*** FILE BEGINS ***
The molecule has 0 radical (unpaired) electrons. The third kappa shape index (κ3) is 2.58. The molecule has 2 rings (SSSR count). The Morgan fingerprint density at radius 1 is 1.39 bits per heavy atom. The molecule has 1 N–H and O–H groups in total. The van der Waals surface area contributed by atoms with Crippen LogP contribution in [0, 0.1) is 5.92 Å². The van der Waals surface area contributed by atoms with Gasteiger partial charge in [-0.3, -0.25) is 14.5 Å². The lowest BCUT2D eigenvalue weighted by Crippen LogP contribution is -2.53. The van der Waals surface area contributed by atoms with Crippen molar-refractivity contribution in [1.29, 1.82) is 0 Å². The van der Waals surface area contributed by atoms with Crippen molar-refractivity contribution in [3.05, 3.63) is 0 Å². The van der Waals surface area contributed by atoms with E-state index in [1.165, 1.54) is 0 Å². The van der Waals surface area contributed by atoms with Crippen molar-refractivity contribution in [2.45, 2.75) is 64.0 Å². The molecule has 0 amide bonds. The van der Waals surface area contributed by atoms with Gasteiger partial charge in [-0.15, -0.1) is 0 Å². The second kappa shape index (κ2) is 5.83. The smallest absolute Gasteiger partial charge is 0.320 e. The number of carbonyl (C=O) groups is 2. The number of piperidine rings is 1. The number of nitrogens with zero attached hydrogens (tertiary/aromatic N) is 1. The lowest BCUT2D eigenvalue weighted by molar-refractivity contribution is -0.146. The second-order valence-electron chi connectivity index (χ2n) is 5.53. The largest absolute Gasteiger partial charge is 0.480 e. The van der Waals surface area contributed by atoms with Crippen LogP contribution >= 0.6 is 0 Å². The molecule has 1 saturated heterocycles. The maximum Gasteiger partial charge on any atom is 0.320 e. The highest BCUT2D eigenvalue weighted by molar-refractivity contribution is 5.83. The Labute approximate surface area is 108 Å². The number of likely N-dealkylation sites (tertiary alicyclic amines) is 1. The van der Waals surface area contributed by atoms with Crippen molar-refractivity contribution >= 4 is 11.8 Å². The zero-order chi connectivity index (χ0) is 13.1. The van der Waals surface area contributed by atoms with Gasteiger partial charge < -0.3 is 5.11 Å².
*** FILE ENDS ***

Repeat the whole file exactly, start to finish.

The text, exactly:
The molecule has 0 radical (unpaired) electrons. The third kappa shape index (κ3) is 2.58. The molecule has 2 rings (SSSR count). The Morgan fingerprint density at radius 1 is 1.39 bits per heavy atom. The molecule has 1 N–H and O–H groups in total. The van der Waals surface area contributed by atoms with Crippen LogP contribution in [0, 0.1) is 5.92 Å². The van der Waals surface area contributed by atoms with Gasteiger partial charge in [-0.3, -0.25) is 14.5 Å². The lowest BCUT2D eigenvalue weighted by Crippen LogP contribution is -2.53. The van der Waals surface area contributed by atoms with Crippen molar-refractivity contribution in [1.29, 1.82) is 0 Å². The van der Waals surface area contributed by atoms with Crippen molar-refractivity contribution in [3.05, 3.63) is 0 Å². The van der Waals surface area contributed by atoms with E-state index in [1.165, 1.54) is 0 Å². The van der Waals surface area contributed by atoms with Crippen molar-refractivity contribution in [2.45, 2.75) is 64.0 Å². The molecule has 0 amide bonds. The van der Waals surface area contributed by atoms with Gasteiger partial charge in [-0.15, -0.1) is 0 Å². The second kappa shape index (κ2) is 5.83. The smallest absolute Gasteiger partial charge is 0.320 e. The number of carbonyl (C=O) groups is 2. The number of piperidine rings is 1. The number of nitrogens with zero attached hydrogens (tertiary/aromatic N) is 1. The lowest BCUT2D eigenvalue weighted by molar-refractivity contribution is -0.146. The second-order valence-electron chi connectivity index (χ2n) is 5.53. The largest absolute Gasteiger partial charge is 0.480 e. The van der Waals surface area contributed by atoms with Crippen LogP contribution >= 0.6 is 0 Å². The molecule has 1 saturated heterocycles. The maximum Gasteiger partial charge on any atom is 0.320 e. The highest BCUT2D eigenvalue weighted by molar-refractivity contribution is 5.83. The Labute approximate surface area is 108 Å². The number of likely N-dealkylation sites (tertiary alicyclic amines) is 1. The van der Waals surface area contributed by atoms with Crippen molar-refractivity contribution >= 4 is 11.8 Å². The zero-order chi connectivity index (χ0) is 13.1. The van der Waals surface area contributed by atoms with Gasteiger partial charge < -0.3 is 5.11 Å².